Critical care expertise, experience define the 'C' in ICU
Published on Monday, August 24, 2020
By: Ruth Cummins, email@example.com
When Channelle Hunter begins her day in the University of Mississippi Medical Center, the care she gives for the next 12 hours to the sickest of the sick can’t be replicated or matched by most of the state’s intensive care units.
An acute care nurse practitioner in the cardiovascular ICU, Hunter keeps her patients’ hearts and lungs viable using technology elite to her profession. That includes ECMO, or extracorporeal membrane oxygenation, to pump and oxygenate a patient’s blood outside the body; a left ventricular assist device, a pump that partially or completely replaces the function of a beating heart; and an impella pump that draws blood out of a failing heart and directs it to the aorta.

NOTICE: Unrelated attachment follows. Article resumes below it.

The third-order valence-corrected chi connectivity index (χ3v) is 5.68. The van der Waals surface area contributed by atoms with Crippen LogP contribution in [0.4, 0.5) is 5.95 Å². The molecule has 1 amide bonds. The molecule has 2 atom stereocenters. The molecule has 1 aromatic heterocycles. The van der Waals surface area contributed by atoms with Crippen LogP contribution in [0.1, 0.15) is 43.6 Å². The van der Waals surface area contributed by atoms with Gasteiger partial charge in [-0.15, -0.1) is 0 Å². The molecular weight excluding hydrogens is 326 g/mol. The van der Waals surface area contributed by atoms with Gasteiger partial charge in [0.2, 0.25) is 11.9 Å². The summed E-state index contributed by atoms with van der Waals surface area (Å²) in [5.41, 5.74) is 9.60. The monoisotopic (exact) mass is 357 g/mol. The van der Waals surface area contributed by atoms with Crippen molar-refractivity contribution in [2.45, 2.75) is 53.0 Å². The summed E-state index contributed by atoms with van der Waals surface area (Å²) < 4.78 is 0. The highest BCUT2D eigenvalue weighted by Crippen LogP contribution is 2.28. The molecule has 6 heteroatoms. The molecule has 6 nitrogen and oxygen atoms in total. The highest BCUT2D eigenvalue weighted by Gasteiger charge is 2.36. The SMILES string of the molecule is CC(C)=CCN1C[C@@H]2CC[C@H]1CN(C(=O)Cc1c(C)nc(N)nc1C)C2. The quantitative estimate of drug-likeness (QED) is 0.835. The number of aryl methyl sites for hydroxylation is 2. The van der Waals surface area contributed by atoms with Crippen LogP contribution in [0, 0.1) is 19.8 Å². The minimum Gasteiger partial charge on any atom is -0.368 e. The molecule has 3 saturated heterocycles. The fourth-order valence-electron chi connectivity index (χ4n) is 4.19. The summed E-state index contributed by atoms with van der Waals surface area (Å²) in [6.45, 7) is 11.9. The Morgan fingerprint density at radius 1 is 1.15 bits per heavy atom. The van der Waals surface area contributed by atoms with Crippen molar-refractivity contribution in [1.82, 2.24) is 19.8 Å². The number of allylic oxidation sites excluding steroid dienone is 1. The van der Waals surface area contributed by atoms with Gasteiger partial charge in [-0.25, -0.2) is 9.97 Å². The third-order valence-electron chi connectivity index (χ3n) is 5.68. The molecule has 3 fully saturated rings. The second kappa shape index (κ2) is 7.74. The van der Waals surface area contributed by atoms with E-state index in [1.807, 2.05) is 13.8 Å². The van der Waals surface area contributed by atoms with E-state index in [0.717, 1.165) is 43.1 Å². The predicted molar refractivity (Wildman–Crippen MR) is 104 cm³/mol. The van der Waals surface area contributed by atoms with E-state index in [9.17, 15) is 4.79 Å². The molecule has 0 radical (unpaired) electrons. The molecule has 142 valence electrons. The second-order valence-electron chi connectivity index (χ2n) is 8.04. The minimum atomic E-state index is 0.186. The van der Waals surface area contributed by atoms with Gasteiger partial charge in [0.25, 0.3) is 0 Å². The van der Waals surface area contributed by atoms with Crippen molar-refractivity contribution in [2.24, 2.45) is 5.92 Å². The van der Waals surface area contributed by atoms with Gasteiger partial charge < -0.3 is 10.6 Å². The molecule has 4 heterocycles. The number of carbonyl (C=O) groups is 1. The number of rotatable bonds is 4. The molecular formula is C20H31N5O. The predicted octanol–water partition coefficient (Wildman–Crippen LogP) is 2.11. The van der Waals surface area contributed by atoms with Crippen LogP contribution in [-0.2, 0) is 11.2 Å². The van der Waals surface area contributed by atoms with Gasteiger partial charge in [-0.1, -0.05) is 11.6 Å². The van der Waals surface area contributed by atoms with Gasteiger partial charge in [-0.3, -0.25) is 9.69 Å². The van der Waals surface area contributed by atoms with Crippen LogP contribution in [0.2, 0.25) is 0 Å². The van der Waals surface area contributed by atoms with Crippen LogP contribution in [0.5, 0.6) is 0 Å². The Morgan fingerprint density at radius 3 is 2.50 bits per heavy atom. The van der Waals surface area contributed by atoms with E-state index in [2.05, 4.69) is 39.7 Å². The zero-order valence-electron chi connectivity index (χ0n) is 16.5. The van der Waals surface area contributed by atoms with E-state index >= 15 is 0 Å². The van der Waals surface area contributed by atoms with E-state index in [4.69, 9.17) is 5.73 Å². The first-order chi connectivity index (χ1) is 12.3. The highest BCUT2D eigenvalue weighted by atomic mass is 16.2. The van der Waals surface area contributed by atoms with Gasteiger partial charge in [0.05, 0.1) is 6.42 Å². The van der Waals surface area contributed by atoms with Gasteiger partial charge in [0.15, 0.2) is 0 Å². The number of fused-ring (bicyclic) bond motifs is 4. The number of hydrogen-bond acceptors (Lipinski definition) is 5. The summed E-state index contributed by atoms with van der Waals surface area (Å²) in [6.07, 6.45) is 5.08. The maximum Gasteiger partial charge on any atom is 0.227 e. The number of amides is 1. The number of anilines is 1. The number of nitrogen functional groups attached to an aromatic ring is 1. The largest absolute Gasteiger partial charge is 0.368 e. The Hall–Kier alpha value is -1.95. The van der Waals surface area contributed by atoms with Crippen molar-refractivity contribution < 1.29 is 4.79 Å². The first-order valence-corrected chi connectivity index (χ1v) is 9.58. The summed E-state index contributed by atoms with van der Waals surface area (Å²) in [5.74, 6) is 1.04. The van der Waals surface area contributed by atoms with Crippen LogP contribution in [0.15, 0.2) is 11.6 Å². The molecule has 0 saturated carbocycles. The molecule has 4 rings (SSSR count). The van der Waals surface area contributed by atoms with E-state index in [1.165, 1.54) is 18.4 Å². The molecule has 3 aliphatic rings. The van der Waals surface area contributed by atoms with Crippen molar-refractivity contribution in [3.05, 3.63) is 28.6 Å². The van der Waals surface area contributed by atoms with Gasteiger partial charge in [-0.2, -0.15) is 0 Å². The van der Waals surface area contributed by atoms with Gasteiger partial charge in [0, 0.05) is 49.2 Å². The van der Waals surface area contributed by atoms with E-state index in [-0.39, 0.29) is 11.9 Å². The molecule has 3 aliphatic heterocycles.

An impella heart pump that draws blood out of a failing heart and pumps it into the aorta. An intra-aortic balloon pump to control the flow of blood through the aorta so that it can reach the rest of the body.
“Our nurses and my advanced practice provider (APP) staff are specially trained to take care of those devices,” said Hunter, the lead APP for her unit. “We take all the ECMO patients for the state.”
She’s a cornerstone of the Medical Center’s contingent of critical care providers who provide 24/7 staffing in the four ICUs. There, a total 80 patients receive the pinnacle of treatment in Mississippi delivered by health care teams from different specialties. Their expertise intertwines to take on myriad diseases and injuries.
“All the time, I am learning something new every day,” Hunter said. “I’m surrounded by people who are intellectuals and who are very driven by their jobs.”